They are motile, meaning that they can move. They achieve this movement by using their tail flagellum , which is packed with energy-giving mitochondria. Sperm cells cannot divide; they only carry one copy of each chromosome haploid , unlike the majority of cells, which carry two copies diploid.
Compared with the sperm cell, the female egg cell is a giant; it is the largest human cell. The egg cell is also haploid so that the DNA from the sperm and egg can combine to create a diploid cell.
Fat cells are also called adipocytes and are the main constituent in adipose tissue. They contain stored fats called triglycerides that can be used as energy when needed.
Once the triglycerides are used up, the fat cells shrink. Adipocytes also produce some hormones. Nerves cells are the communication system of the body. Also called neurons, they consist of two major parts — the cell body and nerve processes. The central body contains the nucleus and other organelles, and the nerve processes axons or dendrites run like long fingers, carrying messages far and wide. Some of these axons can be over 1 meter long.
Cells are as fascinating as they are varied. In one sense they are autonomous cities that function alone, producing their own energy and proteins; in another sense, they are part of the huge network of cells that creates tissues, organs, and us.
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Learn more. What is a cell? Medically reviewed by Alana Biggers, M. Inside the cell Cell division Types Humans are made up of trillions of cells — the basic unit of life on earth. Inside the cell. A simplified diagram of a human cell. Cell division.
Share on Pinterest Cell division is ongoing for our entire life. Cell Types. Share on Pinterest Sperm are the smallest type of human cell.
In a nutshell. Why do some people believe health misinformation? Could transforming alpha cells into beta cells treat diabetes? Related Coverage. What to know about foot anatomy Medically reviewed by Angela M. How long are the intestines? Medically reviewed by Saurabh Sethi, M.
Anatomy and Physiology: Parts of a Human Cell
Cell , in biology , the basic membrane-bound unit that contains the fundamental molecules of life and of which all living things are composed. A single cell is often a complete organism in itself, such as a bacterium or yeast. Other cells acquire specialized functions as they mature. These cells cooperate with other specialized cells and become the building blocks of large multicellular organisms, such as humans and other animals. Although cells are much larger than atoms , they are still very small. The smallest known cells are a group of tiny bacteria called mycoplasmas ; some of these single-celled organisms are spheres as small as 0.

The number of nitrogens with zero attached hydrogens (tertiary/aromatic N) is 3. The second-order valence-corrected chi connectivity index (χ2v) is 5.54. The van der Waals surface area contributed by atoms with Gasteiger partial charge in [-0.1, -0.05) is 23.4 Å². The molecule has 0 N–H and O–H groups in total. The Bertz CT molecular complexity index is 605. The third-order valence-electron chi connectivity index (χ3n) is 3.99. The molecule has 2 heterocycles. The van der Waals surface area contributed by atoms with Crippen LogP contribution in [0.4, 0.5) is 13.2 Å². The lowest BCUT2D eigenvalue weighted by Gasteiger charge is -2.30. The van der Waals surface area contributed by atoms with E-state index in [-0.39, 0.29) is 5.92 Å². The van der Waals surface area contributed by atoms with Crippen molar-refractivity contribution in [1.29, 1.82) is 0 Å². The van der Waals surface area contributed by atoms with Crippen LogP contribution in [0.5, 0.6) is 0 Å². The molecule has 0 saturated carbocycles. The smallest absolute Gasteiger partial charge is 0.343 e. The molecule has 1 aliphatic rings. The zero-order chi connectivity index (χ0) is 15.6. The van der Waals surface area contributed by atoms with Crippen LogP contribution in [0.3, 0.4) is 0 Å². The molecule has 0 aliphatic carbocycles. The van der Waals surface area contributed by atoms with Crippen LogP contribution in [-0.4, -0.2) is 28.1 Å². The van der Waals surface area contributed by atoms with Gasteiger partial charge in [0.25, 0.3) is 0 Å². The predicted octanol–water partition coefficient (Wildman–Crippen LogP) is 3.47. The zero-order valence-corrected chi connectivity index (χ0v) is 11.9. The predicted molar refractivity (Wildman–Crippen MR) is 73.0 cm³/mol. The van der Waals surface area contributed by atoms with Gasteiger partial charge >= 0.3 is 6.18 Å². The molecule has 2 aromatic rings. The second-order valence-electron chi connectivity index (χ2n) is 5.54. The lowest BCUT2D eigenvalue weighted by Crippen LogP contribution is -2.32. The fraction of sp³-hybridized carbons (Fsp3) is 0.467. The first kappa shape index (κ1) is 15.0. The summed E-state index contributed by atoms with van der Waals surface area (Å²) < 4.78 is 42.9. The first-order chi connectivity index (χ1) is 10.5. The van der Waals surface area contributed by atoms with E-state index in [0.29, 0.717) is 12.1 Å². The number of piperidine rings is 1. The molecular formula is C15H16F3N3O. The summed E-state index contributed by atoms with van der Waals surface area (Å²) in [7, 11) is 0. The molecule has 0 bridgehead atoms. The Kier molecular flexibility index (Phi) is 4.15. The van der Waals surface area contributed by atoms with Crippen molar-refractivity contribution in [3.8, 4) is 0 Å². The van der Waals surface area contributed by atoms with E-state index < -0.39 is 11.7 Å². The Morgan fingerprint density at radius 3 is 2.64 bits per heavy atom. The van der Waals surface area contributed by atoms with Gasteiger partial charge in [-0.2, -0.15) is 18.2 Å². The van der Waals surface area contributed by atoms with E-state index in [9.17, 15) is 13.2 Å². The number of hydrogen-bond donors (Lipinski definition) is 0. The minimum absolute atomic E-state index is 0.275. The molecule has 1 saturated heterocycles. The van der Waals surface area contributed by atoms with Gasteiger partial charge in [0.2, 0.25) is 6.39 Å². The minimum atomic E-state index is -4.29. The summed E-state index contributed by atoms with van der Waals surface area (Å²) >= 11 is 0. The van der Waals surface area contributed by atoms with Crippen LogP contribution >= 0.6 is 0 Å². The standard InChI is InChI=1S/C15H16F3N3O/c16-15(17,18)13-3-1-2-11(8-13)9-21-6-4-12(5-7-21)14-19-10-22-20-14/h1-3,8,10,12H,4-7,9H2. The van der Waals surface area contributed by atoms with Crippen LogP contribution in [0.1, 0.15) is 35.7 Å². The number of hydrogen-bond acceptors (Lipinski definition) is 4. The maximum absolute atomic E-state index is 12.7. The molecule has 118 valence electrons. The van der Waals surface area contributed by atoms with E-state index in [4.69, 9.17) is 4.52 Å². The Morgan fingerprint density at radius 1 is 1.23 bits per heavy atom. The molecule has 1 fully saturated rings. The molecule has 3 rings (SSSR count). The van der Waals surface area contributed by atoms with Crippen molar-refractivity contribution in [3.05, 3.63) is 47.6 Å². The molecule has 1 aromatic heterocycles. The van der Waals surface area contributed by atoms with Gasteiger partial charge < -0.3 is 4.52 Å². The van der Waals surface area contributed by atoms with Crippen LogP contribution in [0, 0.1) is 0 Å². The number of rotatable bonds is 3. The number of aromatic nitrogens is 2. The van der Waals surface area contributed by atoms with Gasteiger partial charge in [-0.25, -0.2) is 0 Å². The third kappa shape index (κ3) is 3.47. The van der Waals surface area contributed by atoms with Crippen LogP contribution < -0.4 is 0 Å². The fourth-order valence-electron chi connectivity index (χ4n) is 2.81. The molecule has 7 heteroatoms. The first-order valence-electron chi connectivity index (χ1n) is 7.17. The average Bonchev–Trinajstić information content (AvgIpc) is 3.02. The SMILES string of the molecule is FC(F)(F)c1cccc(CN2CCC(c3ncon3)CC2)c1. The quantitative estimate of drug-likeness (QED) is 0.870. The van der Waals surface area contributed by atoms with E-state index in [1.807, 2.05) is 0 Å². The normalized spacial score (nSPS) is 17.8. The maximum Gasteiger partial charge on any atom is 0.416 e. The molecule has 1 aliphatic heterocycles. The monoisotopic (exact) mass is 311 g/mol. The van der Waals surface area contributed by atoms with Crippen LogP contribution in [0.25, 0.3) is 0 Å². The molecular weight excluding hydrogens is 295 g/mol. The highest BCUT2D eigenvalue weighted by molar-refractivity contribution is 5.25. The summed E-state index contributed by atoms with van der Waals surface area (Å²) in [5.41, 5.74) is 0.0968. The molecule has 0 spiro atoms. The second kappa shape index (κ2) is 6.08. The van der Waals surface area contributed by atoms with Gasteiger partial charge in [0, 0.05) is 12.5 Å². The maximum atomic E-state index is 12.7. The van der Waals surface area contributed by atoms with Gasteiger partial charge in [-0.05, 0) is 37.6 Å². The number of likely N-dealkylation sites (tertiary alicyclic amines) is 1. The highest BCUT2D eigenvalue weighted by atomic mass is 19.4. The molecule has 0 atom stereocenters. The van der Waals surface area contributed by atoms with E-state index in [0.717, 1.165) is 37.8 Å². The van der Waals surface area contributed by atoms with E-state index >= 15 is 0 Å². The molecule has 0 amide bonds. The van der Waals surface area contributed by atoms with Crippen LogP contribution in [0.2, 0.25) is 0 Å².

and humans, are multicellular organisms composed of many specialized cell types with their respective functions Most plant and animal cells are visible only under.
4.1: Cell Structure and Function
The cell from Latin cella , meaning "small room"  is the basic structural, functional, and biological unit of all known organisms. A cell is the smallest unit of life. Cells are often called the "building blocks of life". The study of cells is called cell biology , cellular biology, or cytology.
A cell is the smallest living thing in the human organism, and all living structures in the human body are made of cells. There are hundreds of different types of cells in the human body, which vary in shape e. However, all cells have three main parts, the plasma membrane , the cytoplasm and the nucleus. The plasma membrane often called the cell membrane is a thin flexible barrier that separates the inside of the cell from the environment outside the cell and regulates what can pass in and out of the cell. Internally, the cell is divided into the cytoplasm and the nucleus.
In this section the learners now expand their knowledge and learn the various cell structures and related functions. The roles of the organelles within the cells need to be introduced and relate structure and location of organelles to their function. Cells differ in size, shape and structure and therefore carry out specialised functions.
Cell Structure And Function Quiz Answers The actual gap between an axonal ending and the muscle cell is called a Within the axonal endings are many small vesicles containing.
What is a cell?
All living organisms are made up of cells. It is the basic, structural, and functional unit of life. Also, it is known as "Building blocks of life".
Humans are made up of trillions of cells — the basic unit of life on earth. In this article, we explain some of the structures found in cells and describe a few of the many types of cell found in our bodies. Cells can be thought of as tiny packages that contain minute factories, warehouses, transport systems, and power plants. They function on their own, creating their own energy and self-replicating — the cell is the smallest unit of life that can replicate. However, cells also communicate with each other and connect to create a solid, well stuck-together animal. Cells build tissues, which form organs; and organs work together to keep the organism alive. Robert Hook first discovered cells in
Cells are the basic building blocks of all living things. The human body is composed of trillions of cells. They provide structure for the body, take in nutrients from food, convert those nutrients into energy, and carry out specialized functions. Cells have many parts, each with a different function. Some of these parts, called organelles, are specialized structures that perform certain tasks within the cell. Human cells contain the following major parts, listed in alphabetical order:.
The Cell Structure and Function. The cell is the lowest level of structure capable of performing all the activities of life. The first cells were observed and named by.